A casino is a gambling establishment offering various types of gambling. Often casinos are combined with hotels, resorts, restaurants, retail shops, and other tourist attractions. Some casinos feature live entertainment, such as stand-up comedy, concerts, or sports. A casino may also offer a variety of table and card games, as well as slot machines and other electronic gaming machines.
Modern casinos are like indoor amusement parks for adults, with the vast majority of their profits derived from gambling. Musical shows, lighted fountains, lavish hotels and elaborate themes help draw in the crowds, but the casino would not exist without games of chance like slots, blackjack, roulette, poker and craps that generate billions in profits each year for the owners.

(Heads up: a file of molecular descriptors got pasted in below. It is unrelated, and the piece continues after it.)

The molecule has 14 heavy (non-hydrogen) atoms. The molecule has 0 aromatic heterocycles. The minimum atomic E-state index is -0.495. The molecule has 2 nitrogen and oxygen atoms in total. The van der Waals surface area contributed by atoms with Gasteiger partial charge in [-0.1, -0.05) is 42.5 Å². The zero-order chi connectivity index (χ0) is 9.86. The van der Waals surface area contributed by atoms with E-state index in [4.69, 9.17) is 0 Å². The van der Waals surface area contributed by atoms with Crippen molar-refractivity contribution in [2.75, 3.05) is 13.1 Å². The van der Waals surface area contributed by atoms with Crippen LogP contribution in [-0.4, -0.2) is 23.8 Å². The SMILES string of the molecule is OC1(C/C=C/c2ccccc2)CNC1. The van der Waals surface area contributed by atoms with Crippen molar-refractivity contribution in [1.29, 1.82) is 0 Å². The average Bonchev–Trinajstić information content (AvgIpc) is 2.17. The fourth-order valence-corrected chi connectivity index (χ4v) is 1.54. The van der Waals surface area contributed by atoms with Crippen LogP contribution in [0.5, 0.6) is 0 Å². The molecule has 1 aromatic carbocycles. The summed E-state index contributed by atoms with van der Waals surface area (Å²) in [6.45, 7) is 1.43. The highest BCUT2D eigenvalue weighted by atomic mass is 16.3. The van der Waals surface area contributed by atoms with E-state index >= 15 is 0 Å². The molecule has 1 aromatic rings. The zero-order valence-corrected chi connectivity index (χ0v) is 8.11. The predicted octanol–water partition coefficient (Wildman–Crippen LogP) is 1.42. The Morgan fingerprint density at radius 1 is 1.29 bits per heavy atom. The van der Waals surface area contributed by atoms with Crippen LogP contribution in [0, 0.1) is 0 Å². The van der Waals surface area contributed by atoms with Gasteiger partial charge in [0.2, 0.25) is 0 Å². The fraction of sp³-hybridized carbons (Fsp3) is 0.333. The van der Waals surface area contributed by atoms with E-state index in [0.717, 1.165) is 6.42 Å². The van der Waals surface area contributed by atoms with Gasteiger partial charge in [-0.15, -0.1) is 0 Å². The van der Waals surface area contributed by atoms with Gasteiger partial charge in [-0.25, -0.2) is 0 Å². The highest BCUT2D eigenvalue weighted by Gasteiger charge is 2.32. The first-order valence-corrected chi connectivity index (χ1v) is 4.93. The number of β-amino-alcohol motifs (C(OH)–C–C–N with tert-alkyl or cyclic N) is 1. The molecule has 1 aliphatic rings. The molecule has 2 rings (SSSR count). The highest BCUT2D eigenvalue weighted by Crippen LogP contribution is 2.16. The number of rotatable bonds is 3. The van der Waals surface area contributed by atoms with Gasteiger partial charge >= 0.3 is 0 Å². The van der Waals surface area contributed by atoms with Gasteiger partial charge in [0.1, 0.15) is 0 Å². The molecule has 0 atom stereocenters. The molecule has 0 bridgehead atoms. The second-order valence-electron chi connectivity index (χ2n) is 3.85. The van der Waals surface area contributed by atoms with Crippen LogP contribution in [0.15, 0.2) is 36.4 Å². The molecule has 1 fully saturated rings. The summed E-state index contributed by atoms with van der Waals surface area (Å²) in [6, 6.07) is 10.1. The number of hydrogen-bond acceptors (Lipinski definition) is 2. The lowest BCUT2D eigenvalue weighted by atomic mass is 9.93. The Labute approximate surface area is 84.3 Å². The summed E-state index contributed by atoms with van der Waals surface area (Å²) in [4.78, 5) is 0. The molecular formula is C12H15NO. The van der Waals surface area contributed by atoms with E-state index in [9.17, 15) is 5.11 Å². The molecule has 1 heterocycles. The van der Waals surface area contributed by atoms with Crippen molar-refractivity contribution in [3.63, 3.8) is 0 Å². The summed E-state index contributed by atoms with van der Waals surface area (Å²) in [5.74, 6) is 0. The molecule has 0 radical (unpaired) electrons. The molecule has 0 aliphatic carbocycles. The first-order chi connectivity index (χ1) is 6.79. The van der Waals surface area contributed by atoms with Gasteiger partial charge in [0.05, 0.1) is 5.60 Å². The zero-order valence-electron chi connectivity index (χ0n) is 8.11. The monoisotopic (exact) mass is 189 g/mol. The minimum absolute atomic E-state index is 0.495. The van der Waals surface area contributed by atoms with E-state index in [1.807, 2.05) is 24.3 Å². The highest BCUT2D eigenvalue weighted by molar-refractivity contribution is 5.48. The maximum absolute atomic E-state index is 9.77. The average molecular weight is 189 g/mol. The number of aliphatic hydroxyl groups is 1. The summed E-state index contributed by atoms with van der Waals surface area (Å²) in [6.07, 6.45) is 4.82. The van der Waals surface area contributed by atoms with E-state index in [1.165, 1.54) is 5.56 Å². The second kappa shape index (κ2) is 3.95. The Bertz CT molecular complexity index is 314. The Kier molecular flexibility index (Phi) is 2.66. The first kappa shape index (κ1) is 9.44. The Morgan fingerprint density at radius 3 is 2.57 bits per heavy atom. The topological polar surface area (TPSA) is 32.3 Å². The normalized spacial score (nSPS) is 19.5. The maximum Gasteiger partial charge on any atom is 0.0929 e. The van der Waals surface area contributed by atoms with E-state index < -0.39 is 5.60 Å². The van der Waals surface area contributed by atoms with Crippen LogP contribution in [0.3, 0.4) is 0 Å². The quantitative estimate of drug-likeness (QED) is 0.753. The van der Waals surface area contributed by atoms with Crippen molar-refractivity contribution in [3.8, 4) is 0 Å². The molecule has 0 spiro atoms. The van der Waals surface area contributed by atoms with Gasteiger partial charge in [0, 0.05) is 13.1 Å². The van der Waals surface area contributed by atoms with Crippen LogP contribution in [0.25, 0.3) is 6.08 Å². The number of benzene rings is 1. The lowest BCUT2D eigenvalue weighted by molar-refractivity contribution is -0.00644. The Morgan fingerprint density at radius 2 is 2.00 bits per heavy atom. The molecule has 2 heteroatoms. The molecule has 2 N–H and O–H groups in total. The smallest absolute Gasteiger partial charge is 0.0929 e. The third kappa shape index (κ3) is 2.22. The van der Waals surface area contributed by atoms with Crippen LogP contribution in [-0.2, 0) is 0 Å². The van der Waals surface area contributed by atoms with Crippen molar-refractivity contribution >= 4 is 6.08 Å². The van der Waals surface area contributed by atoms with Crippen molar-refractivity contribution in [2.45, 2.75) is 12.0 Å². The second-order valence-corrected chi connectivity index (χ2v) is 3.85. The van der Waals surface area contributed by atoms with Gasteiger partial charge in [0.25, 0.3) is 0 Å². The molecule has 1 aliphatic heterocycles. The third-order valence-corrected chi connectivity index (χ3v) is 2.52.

In the past, many American casinos were mob run enterprises, but federal crackdowns and the fear of losing a gaming license at the slightest hint of Mafia involvement forced these operators to sell out or close up. Since then, casino owners with deep pockets such as real estate investors and hotel chains have purchased out the mobsters and established legitimate businesses that operate free from any mob influence.
Casinos make money by taking a small percentage of each game’s pot, a practice known as “vigorish” or the rake. This gives the house an edge over the players, which allows them to earn millions of bets each year. Large affluent gamblers are often given “comps” — free food, show tickets and even hotel rooms — based on the amount of time and money they spend at the casino.